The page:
Introducing this sort of tension in the early-game is exactly how these strategies go under their opponents. Almost like holes in a canoe, it is impossible to plug all the holes, and the canoe eventually sinks. So too, if you present enough threats to an opponent in the early game, no amount of removal will impede the onslaught of damage. If an opponent can deal with all the minions and weapons over two turns, you have face damage through Eviscerate to close out the game before the opponent can stabilize.
Cheap card drawing effects incentivize playing as many cards as possible.
Secret Passage and Greyheart Sage are both cards that reward us for developing cards on the board. If we play a Stealth minion on turn 2, we have the potential to not only present a 3/3 but also draw two cards, providing us with more resources to keep the pressure on our opponent. Similarly, Secret Passage allows us to dump our hand without the need to worry about being outpaced by an opponent since we can draw five cards for the low, low price of 1 mana.
We see that a successful going under strategy consists of a three-pronged approach whereby we see ways to present early pressure, options to diversify how we deal damage to the opponent, and card draw to maintain consistent pressure and demand responses. As an exercise for yourself, see if you can identify these three tenets in this flashy aggressive Druid list that has been making rounds on the Wild ladder. This decklist is courtesy of Dinosaur92 on the EU server.
Dinosaur92 Druid: AAEBAZICAoQXkbwCDvcD1AXmBeUHiA77D+gVzbsC+60D6bAD3MwD+cwDxtED8NQDAA==
In contrast to going under strategies, going over strategies exchange early-game pressure for above the curve, late-game pressure. The most obvious hallmark of this strategy can be found in Druid. The first few turns of the game involve increasing the accessible mana crystals, so that cards with higher mana costs are available on earlier turns.
These strategies can sometimes also present additional payoffs for obtaining more mana crystals, which are most evident in cards like Bogbeam and Ironbark. In this case, we use the term going over because these are decks are executing their game plan above lower-costed strategies, like the aggressive rogue deck we discussed prior. Let’s again translate this concept into a popular day 1 Druid list, popularized by NoHandsGamer.
To identify the hallmarks of the going over strategy in this decklist, we can simply look at the inverse of our previous statements. This implies that a going over strategy will feature cards with higher mana costs on average, with a high density of low-costed removal tools. In addition to a single or few high-impact damage sources, and more expensive card draw that incentivizes us to sacrifice early game pressure. Let’s delve into the decklist to identify these cards.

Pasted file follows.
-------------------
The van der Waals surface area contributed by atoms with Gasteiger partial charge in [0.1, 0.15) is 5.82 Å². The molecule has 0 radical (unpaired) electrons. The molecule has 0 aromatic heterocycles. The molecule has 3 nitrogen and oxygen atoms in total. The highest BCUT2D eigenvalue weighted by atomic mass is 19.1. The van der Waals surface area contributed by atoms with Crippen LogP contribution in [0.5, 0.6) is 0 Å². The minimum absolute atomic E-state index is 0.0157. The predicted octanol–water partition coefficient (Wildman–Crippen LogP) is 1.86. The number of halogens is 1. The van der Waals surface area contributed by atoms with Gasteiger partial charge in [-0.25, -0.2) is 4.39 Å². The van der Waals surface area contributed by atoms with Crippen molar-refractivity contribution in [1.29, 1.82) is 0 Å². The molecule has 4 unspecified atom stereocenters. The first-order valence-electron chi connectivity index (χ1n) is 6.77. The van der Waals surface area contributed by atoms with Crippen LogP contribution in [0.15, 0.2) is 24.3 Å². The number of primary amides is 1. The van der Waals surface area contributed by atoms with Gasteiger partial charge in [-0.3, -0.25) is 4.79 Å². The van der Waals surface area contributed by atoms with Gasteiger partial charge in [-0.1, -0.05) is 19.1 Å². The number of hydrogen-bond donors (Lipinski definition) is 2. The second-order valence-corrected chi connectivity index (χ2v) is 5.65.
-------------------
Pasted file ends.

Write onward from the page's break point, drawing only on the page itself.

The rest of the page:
NoHandsGamer Druid: AAECAaa4AwT2rQOuugO60AOj0QMN/gHkCLmUA++iA9ulA+i6A+y6A+66A5LNA5vOA5PRA97RA/DUAwA=
High-density of low-costed removal spells in the “over” strategy.
The two obvious standouts in this decklist are Crystal Power and Bogbeam. Crystal Power has the added benefit of serving a different purpose later in the game should you or one of your minions be in need of health. Bogbeam becomes free once you reach seven mana crystals, which makes it an effective, low-cost removal spell if you can successfully ramp in the early game. Suppose we expand the definition of low-costed removal to include presenting a Taunt minion (and thus, we remove an opponent’s minion from the board through combat). In that case, we can include Ironbark as a pseudo-0-cost removal tool that synergizes with the ramp strategy.
High-impact damage sources
This Druid list features a number of these damage sources, again provided we take a small bit of liberty with the term damage sources. Survival of the Fittest is the most obvious of these sources, and despite its high mana cost, it impacts the game is immediate and typically game-winning. In combination with mana cheat effects like Kael’thas Sunstrider and Forest Warden Omu, there are also ways to play Survival of the Fittest before turn 10 for maximum effect.
Other damage sources are Guardian Animals in combination with the utility beast package. Guardian Animals isn’t necessarily an immediate face damage source. Instead, it is a way to deal with an opponent’s board and make up for lost value through immediate card draw or minion generation. Lastly, Ysera, Unleashed, provides a formidable late game threat that synergizes well with Ironbark.
Expensive, powerful card draw.
Overflow represents the lion’s share of card draw in this Druid package with Overgrowth serving as a means to potentially generate card draw should you draw too many ramp spells. Overgrowth, in particular, provides additional bonuses in conjunction with its heal and favorable interaction with Ysera, Unleashed. Its expensive mana cost, however, makes it prohibitively expensive to play in the early game.
How are you enjoying the release of Scholomance Academy? Are you a player that likes to utilize going under strategies or going over strategies? I would love to hear your answers in the comments below. Happy Hearthstone-ing!!
For more of Cowtipper’s advanced Hearthstone strategy content, be sure to read all about his recent metagame theory article.
Written by Cowtipper